The raid uncovered so much evidence that there is no doubt about a conviction. The police arrested 4 women and 6 men, one of them a doctor, or so he claims. They found about 25 girls, from very young up to mid teens. All the girls were naked. At first, he said, the police had trouble because the girls thought they were being arrested, and they tried to hide. Some of the older girls were very difficult to bring in. They spit at the cops and struggled against them. But they finally managed to get them all into a bus and taken away.”
“Where are they?”
“I don’t know but, at first, the Catholic Church was going to take them in until some wise person pointed out that if they went there they would be surrounded by nuns and the girls would probably scream and run.
The police also uncovered pornographic photographs and video tapes of the girls posing in erotic positions or performing sexual acts on the men. They found devices, such as ropes and handcuffs, that sort of thing, that seemed to be used. And they found sticks, like electric goads, which would sting and hurt but not cause any marks on the body.
They found records. Books and other records of the girls that were there and the names of customers, clients, when they came and which girl they wanted. That Mad Mother Magda was a good record keeper. Your name was in there with a cancellation notice.
They also arrested a client, from some Middle Eastern nation but they had to let him go. Diplomatic Immunity, you know.”
“Martinez couldn’t tell me more than that she was safe and under 24 hour police protection. I asked if I might see her and he said only if she requests to see me. I asked him if she knew that she could ask to see someone. He said she could but whoever it was had to pass approval from the police and the welfare worker who is assigned to her.
I still wasn’t getting the answer I wanted so I asked for the case worker’s name and number. He got that for me. I told him that she had some personal items when she entered Saint Jane’s, could she still have them. He said everything they found was being held as evidence and wouldn’t be available for a while. So I asked if I could send her some things, same clothes and things. I said she likes to draw pictures, could I send her some paper and colored pencils with a note leaving her my phone number and saying that she could ask for me to come and see her if she wanted. Martinez thought that was feasible so I told him I would do that.
He also said it was more than likely the judge would deny bail to all of those people, so as soon as they were all processed and locked up Christy would be safer and might be able to leave if she has any place to go. I said that she could certainly come and stay with me. After all, I told him, we are friends and it’s likely she would feel comfortable with me. He agreed.
Tom got as much information as he could about when the preliminary hearings would be, when it was likely a grand jury would be paneled and when Martinez thought the trials would begin. Much of that Martinez didn’t know yet. Tom asked him to keep him informed. Martinez wanted to know why. Tom said so that he could be there. When Martinez asked him why he wanted to be there, Tom said so that he could be a nail. The DA asked him what he meant by “a nail” and Tom said to close the coffin. Tom wasn’t joking.
So we left it there. I’ll call this case worker woman, Alice Foster, interesting name for someone looking after an orphan girl, and see what she says about sending stuff to Christy and making a visit.”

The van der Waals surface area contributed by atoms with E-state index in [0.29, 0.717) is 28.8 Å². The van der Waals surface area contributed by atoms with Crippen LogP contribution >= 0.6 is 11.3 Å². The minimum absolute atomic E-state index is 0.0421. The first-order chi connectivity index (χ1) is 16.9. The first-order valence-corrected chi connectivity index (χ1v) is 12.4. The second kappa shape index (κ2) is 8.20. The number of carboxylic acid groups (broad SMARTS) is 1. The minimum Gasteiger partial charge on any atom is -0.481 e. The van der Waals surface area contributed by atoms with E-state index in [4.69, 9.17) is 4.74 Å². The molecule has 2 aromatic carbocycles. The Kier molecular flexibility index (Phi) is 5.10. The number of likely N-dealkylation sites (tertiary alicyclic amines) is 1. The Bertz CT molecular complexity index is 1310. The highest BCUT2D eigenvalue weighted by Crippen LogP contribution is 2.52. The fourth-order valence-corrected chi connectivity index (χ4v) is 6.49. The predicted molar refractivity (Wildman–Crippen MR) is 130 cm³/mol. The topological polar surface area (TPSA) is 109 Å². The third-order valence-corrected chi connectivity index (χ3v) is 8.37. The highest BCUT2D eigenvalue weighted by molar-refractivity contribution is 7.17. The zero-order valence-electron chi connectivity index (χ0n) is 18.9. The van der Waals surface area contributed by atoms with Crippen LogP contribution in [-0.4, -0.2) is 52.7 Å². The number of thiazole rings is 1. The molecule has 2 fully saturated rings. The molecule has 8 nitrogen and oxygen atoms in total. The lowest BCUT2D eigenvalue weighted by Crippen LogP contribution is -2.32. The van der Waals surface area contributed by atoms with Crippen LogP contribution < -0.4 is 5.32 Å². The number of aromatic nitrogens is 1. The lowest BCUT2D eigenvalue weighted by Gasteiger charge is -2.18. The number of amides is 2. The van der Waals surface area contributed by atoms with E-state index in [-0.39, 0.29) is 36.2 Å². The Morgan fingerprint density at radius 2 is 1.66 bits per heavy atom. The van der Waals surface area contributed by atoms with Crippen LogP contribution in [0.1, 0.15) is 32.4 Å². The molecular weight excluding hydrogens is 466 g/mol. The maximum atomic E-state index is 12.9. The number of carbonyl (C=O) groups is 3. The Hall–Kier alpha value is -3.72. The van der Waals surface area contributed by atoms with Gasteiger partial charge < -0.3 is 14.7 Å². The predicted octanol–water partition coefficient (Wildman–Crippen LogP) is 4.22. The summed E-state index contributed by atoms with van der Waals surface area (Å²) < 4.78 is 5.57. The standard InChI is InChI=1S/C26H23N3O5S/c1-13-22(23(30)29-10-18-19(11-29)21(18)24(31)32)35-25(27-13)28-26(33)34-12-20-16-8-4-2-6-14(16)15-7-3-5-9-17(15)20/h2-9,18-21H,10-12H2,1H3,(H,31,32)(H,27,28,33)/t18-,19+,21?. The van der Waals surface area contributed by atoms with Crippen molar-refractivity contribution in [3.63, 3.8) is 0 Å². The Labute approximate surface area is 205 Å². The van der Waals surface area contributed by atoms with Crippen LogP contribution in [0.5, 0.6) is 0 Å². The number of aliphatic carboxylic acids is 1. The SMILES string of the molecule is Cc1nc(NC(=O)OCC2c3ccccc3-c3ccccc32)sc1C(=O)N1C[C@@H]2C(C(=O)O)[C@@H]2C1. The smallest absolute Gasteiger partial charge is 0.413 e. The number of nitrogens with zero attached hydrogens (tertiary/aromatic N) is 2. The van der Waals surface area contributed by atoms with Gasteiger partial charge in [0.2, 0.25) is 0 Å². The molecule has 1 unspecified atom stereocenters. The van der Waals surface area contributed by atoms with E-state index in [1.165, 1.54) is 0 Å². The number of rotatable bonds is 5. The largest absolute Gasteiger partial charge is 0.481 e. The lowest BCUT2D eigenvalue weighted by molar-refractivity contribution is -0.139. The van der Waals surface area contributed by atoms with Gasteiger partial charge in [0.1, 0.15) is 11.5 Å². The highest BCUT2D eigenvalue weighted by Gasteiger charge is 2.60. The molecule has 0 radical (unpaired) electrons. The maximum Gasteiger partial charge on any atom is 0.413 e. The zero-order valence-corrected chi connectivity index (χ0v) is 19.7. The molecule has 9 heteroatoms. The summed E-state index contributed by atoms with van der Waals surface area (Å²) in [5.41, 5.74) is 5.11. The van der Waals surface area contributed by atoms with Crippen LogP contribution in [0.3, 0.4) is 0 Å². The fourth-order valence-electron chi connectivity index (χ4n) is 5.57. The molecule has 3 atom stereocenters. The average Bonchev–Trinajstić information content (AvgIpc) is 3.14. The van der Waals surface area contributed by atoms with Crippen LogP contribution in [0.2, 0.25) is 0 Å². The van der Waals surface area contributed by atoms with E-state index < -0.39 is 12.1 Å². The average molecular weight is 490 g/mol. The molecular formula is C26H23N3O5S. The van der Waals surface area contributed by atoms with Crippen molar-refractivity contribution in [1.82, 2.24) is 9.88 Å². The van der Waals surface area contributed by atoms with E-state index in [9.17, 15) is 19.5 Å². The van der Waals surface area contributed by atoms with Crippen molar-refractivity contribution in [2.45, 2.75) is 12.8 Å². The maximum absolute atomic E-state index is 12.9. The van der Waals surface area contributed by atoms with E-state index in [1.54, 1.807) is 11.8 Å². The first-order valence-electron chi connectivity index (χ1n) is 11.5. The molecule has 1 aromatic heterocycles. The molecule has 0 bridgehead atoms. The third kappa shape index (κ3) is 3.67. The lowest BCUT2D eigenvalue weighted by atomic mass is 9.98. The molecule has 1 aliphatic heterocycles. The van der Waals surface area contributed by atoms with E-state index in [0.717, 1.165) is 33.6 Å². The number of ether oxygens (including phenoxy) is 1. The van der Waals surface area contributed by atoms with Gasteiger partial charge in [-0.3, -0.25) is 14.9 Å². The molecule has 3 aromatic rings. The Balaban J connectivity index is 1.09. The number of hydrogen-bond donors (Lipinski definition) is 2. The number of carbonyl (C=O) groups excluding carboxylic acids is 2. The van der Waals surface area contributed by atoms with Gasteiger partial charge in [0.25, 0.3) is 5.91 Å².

“What about a visit from me?”
“I’ll ask her.”
“Poor Christy, all alone in some strange place with no friends around. That is not a happy life.”
“No, but I guess it’s better than the one she’s had for the post two weeks.”
Wendy phoned Alice Foster, who sounded like a practical, businesslike woman, but with a reasonable attitude. Foster told Wendy that providing Christy with clothes and other things would be a good idea as long as whatever goes in to her is inspected by the police and approved of. She also told Wendy that a visit was possible if Christy agreed but that she would have to be there during the visit. Wendy found that acceptable. So they made arrangements for Monday to bring a package to Ms. Foster to take to Christy. Wendy thanked her and expressed her gratitude and appreciation for Ms. Foster’s concern and protection of Christy.
After she hung up she said “Mr. Three Toes, do you have any money left?”
“Yes” said Brian, “I got a check from Silverstone for a film script I’ve almost forgotten about.”
“Good. Then tomorrow let’s go shopping: new clothes, we still have the sales slip which has the sizes on it, more art stuff, a new cell phone and something that tells her that we love her.”
They spent the evening trying to enjoy themselves and keep their minds off of recent events and how they may have affected Christy’s otherwise buoyant, positive attitude about things. She was, after all, the girl who got his lighter to work when he thought it was dead, and was the girl who picked him up and kept him going when he fell, injured himself and thought he was dead. Brian hoped that she still had the spirit, enough to bounce back from the terrible time she spent at Saint Jane’s.
Saturday they went shopping. It was a sad experience for Brian. Every time Wendy held up an item of clothing and asked Brian for his opinion, he tried to see Christy wearing it and the image of her in his mind just made him miss her more.
But they finally chose a few outfits that Wendy thought Christy would like. Then they stopped by the art supply store where Brian purchased a drawing pad, some colored pencils and a box of pastels. After getting another cell phone they returned to Brian’s place to have dinner and spend the weekend, sadly but comfortably, hoping that Christy will call when she gets the phone. They programmed it with Brian’s number and Wendy’s numbers, both her personal number and her office.